The man pictured above granted fans of the long-struggling Washington Justice what they needed most: Hope. Lee “Ttuba” Ho-Sung off the back of his unnervingly good Genji play led the Justice to a victory to even get them into the tournament, and then in a major upset against a now in freefall Los Angeles Gladiators. For instance the first map saw Kevin “Kevster” Persson absolutely dominate, getting his team an easy map win. After this, though it was as if a switch was flipped. As such it was barely a competition. The Justice took whatever momentum the Gladiators had and stomped it into the ground. It was the final piece in the upset day puzzle. Which saw almost every lower-seeded team hit their stride and claim victory.
For the Justice, establishing such dominance on maps such as Anubis and Junkertown was a major boon for their mental. Losing so much, and having fans and others question every move the team had made takes its toll. To come out and prove everyone wrong when it counts like this was essential. The tournament raised the stakes by offering not only pride but the chance at improving the team’s record. While the Justice was unable to claim the extra wins, they showed that they deserve respect. Underestimating opponents cost teams a great deal in this tournament. A lesson they should look to remember.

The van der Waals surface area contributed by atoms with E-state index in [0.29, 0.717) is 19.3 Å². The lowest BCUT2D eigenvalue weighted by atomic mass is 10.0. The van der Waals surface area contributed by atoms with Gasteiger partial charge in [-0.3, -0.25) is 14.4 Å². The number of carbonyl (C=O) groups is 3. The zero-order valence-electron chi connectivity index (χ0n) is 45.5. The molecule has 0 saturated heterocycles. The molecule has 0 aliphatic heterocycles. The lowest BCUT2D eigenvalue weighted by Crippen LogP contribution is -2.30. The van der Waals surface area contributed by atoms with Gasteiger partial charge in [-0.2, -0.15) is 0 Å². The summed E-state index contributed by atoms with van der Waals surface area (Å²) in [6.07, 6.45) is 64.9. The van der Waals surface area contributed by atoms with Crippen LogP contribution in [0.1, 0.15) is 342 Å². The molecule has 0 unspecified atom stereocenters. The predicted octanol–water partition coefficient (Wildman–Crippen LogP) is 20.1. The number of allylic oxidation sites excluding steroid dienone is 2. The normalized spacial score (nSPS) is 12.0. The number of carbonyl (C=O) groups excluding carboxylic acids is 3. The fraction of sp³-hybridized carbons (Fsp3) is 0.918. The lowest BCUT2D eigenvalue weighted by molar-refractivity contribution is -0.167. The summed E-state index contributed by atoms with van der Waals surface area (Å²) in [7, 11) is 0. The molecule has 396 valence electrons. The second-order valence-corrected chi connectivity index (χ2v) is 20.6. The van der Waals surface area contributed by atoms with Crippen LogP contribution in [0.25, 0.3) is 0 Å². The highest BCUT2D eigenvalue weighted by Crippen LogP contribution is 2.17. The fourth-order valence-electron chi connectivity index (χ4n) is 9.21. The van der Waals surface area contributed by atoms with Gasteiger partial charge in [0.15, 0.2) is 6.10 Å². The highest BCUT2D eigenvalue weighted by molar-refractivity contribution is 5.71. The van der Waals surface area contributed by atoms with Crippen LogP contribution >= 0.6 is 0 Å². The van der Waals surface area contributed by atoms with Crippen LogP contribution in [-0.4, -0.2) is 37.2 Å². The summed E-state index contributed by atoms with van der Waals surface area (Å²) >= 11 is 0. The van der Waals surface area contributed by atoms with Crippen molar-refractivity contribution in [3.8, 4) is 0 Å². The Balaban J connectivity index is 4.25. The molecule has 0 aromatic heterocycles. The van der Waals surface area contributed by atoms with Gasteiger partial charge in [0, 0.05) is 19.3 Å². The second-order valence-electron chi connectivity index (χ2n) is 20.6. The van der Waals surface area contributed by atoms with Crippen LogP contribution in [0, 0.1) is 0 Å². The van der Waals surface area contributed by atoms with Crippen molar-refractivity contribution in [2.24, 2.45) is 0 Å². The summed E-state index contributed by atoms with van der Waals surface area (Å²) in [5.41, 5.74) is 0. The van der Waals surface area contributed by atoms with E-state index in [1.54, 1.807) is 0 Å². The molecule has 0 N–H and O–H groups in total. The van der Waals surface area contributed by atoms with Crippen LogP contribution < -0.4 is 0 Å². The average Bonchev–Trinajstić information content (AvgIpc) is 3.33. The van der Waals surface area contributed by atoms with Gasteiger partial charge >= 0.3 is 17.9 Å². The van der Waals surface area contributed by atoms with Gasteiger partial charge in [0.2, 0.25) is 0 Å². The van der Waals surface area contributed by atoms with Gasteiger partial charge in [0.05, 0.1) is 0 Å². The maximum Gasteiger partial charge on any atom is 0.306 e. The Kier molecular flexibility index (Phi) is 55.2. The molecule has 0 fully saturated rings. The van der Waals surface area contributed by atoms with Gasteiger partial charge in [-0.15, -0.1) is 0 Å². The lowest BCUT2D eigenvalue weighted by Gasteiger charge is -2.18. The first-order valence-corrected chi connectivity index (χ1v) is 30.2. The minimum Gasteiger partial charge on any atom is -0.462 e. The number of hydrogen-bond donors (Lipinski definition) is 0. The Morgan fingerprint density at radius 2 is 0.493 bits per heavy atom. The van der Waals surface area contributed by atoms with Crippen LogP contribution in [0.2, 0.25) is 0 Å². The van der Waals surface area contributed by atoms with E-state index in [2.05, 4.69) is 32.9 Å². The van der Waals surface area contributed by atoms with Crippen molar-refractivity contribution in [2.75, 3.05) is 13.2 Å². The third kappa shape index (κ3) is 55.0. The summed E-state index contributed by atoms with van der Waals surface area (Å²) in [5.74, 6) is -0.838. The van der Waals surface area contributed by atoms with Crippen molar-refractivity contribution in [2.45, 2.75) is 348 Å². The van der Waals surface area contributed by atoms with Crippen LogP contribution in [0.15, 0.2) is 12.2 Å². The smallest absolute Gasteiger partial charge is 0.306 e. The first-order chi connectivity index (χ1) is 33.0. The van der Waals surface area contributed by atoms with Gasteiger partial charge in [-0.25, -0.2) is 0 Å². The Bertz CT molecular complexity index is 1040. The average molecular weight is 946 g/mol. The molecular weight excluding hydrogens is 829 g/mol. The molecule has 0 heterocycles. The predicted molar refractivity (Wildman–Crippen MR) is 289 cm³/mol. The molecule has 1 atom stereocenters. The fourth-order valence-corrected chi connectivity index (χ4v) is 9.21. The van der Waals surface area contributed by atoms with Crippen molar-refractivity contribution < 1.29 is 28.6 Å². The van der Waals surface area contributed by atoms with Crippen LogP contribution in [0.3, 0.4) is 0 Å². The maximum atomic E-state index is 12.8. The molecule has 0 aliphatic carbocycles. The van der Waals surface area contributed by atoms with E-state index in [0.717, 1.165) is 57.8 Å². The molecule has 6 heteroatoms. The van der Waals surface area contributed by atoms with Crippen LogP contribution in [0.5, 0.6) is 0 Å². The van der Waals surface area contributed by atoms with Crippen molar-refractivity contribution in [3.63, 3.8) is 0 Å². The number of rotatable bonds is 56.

Underdogs Rise Up
What these upsets on day one showed was a wonderful gift available by way of the tournament format. Upsets do happen in the regular season, but when they are over people can forget and move on much faster. It is an “ah well, gg go next” situation. In this format, there is no go next. A team loses and they’re out. The stakes are raised, the tension is high and the joy of victory is increased tenfold.